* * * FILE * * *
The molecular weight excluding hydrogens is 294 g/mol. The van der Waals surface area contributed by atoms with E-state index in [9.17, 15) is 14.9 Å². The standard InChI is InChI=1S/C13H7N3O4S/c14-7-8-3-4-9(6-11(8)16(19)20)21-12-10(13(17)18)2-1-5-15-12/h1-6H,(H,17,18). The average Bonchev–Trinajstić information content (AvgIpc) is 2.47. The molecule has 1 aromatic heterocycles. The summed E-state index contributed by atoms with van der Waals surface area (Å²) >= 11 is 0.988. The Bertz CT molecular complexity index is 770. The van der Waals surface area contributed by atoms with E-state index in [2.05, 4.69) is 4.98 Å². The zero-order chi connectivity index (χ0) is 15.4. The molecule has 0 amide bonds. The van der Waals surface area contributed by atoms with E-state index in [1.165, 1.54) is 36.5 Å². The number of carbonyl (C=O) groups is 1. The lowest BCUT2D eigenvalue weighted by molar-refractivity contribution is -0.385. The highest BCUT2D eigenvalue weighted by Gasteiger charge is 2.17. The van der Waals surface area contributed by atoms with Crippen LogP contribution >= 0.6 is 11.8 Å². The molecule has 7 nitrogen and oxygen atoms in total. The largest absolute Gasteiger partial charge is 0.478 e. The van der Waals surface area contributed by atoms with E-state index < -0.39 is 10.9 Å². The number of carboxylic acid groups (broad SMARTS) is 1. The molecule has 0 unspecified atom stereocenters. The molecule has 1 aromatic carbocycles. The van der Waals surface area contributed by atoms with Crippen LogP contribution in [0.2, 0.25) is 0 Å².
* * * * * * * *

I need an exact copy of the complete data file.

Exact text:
The molecular weight excluding hydrogens is 294 g/mol. The van der Waals surface area contributed by atoms with E-state index in [9.17, 15) is 14.9 Å². The standard InChI is InChI=1S/C13H7N3O4S/c14-7-8-3-4-9(6-11(8)16(19)20)21-12-10(13(17)18)2-1-5-15-12/h1-6H,(H,17,18). The average Bonchev–Trinajstić information content (AvgIpc) is 2.47. The molecule has 1 aromatic heterocycles. The summed E-state index contributed by atoms with van der Waals surface area (Å²) >= 11 is 0.988. The Bertz CT molecular complexity index is 770. The van der Waals surface area contributed by atoms with E-state index in [2.05, 4.69) is 4.98 Å². The zero-order chi connectivity index (χ0) is 15.4. The molecule has 0 amide bonds. The van der Waals surface area contributed by atoms with E-state index in [1.165, 1.54) is 36.5 Å². The number of carbonyl (C=O) groups is 1. The lowest BCUT2D eigenvalue weighted by molar-refractivity contribution is -0.385. The highest BCUT2D eigenvalue weighted by Gasteiger charge is 2.17. The van der Waals surface area contributed by atoms with Crippen LogP contribution >= 0.6 is 11.8 Å². The molecule has 7 nitrogen and oxygen atoms in total. The largest absolute Gasteiger partial charge is 0.478 e. The van der Waals surface area contributed by atoms with E-state index < -0.39 is 10.9 Å². The number of carboxylic acid groups (broad SMARTS) is 1. The molecule has 0 unspecified atom stereocenters. The molecule has 1 aromatic carbocycles. The van der Waals surface area contributed by atoms with Crippen LogP contribution in [0.2, 0.25) is 0 Å².